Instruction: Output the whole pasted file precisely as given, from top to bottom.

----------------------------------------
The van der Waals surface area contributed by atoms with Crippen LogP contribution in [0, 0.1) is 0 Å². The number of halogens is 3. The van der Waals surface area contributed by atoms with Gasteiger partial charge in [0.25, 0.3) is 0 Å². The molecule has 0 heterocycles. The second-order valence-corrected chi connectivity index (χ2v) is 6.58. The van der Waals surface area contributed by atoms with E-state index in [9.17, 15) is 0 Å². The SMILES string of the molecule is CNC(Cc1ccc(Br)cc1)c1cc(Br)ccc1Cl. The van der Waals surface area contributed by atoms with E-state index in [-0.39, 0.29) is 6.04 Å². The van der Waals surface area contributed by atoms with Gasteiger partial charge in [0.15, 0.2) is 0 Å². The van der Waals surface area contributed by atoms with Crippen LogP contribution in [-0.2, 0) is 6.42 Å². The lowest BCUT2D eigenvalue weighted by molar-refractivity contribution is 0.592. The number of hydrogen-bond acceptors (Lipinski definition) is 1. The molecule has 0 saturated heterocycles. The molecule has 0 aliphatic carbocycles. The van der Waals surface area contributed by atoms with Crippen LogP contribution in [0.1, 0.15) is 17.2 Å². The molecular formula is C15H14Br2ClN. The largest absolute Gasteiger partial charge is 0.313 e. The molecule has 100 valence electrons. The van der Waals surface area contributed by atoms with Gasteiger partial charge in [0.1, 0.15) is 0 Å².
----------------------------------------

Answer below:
The van der Waals surface area contributed by atoms with Crippen LogP contribution in [0, 0.1) is 0 Å². The number of halogens is 3. The van der Waals surface area contributed by atoms with Gasteiger partial charge in [0.25, 0.3) is 0 Å². The molecule has 0 heterocycles. The second-order valence-corrected chi connectivity index (χ2v) is 6.58. The van der Waals surface area contributed by atoms with E-state index in [9.17, 15) is 0 Å². The SMILES string of the molecule is CNC(Cc1ccc(Br)cc1)c1cc(Br)ccc1Cl. The van der Waals surface area contributed by atoms with E-state index in [-0.39, 0.29) is 6.04 Å². The van der Waals surface area contributed by atoms with Gasteiger partial charge in [0.15, 0.2) is 0 Å². The van der Waals surface area contributed by atoms with Crippen LogP contribution in [-0.2, 0) is 6.42 Å². The lowest BCUT2D eigenvalue weighted by molar-refractivity contribution is 0.592. The number of hydrogen-bond acceptors (Lipinski definition) is 1. The molecule has 0 saturated heterocycles. The molecule has 0 aliphatic carbocycles. The van der Waals surface area contributed by atoms with Crippen LogP contribution in [0.1, 0.15) is 17.2 Å². The molecular formula is C15H14Br2ClN. The largest absolute Gasteiger partial charge is 0.313 e. The molecule has 100 valence electrons. The van der Waals surface area contributed by atoms with Gasteiger partial charge in [0.1, 0.15) is 0 Å².